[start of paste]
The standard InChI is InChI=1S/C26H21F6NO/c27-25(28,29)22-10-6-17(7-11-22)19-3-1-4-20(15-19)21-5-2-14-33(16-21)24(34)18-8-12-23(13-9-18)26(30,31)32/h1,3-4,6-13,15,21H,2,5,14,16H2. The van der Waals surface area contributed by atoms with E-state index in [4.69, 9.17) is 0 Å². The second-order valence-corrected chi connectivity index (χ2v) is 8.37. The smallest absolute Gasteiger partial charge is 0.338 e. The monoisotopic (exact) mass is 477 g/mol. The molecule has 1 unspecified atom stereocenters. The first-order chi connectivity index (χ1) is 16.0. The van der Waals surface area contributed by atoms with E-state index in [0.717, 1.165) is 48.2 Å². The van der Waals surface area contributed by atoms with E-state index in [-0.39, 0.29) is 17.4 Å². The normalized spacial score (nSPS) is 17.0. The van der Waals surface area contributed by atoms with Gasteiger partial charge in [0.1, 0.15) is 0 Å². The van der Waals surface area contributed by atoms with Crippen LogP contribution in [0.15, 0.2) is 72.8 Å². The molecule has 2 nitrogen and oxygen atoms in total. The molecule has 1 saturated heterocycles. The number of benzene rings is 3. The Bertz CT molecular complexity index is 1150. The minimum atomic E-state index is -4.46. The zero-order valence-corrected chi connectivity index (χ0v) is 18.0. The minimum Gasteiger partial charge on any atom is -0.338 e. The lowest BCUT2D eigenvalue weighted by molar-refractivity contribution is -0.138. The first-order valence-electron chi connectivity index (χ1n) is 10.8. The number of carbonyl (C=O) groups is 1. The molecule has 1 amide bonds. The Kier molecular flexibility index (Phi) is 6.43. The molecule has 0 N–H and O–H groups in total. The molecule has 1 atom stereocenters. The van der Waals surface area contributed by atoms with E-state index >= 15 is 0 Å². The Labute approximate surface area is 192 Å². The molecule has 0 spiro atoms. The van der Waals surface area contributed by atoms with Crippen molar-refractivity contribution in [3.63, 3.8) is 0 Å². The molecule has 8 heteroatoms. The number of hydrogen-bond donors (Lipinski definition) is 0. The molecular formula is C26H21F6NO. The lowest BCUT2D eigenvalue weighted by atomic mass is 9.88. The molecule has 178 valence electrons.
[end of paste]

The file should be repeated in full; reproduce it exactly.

The standard InChI is InChI=1S/C26H21F6NO/c27-25(28,29)22-10-6-17(7-11-22)19-3-1-4-20(15-19)21-5-2-14-33(16-21)24(34)18-8-12-23(13-9-18)26(30,31)32/h1,3-4,6-13,15,21H,2,5,14,16H2. The van der Waals surface area contributed by atoms with E-state index in [4.69, 9.17) is 0 Å². The second-order valence-corrected chi connectivity index (χ2v) is 8.37. The smallest absolute Gasteiger partial charge is 0.338 e. The monoisotopic (exact) mass is 477 g/mol. The molecule has 1 unspecified atom stereocenters. The first-order chi connectivity index (χ1) is 16.0. The van der Waals surface area contributed by atoms with E-state index in [0.717, 1.165) is 48.2 Å². The van der Waals surface area contributed by atoms with E-state index in [-0.39, 0.29) is 17.4 Å². The normalized spacial score (nSPS) is 17.0. The van der Waals surface area contributed by atoms with Gasteiger partial charge in [0.1, 0.15) is 0 Å². The van der Waals surface area contributed by atoms with Crippen LogP contribution in [0.15, 0.2) is 72.8 Å². The molecule has 2 nitrogen and oxygen atoms in total. The molecule has 1 saturated heterocycles. The number of benzene rings is 3. The Bertz CT molecular complexity index is 1150. The minimum atomic E-state index is -4.46. The zero-order valence-corrected chi connectivity index (χ0v) is 18.0. The minimum Gasteiger partial charge on any atom is -0.338 e. The lowest BCUT2D eigenvalue weighted by molar-refractivity contribution is -0.138. The first-order valence-electron chi connectivity index (χ1n) is 10.8. The number of carbonyl (C=O) groups is 1. The molecule has 1 amide bonds. The Kier molecular flexibility index (Phi) is 6.43. The molecule has 0 N–H and O–H groups in total. The molecule has 1 atom stereocenters. The van der Waals surface area contributed by atoms with E-state index >= 15 is 0 Å². The Labute approximate surface area is 192 Å². The molecule has 0 spiro atoms. The van der Waals surface area contributed by atoms with Crippen molar-refractivity contribution in [3.63, 3.8) is 0 Å². The molecule has 8 heteroatoms. The number of hydrogen-bond donors (Lipinski definition) is 0. The molecular formula is C26H21F6NO. The lowest BCUT2D eigenvalue weighted by atomic mass is 9.88. The molecule has 178 valence electrons.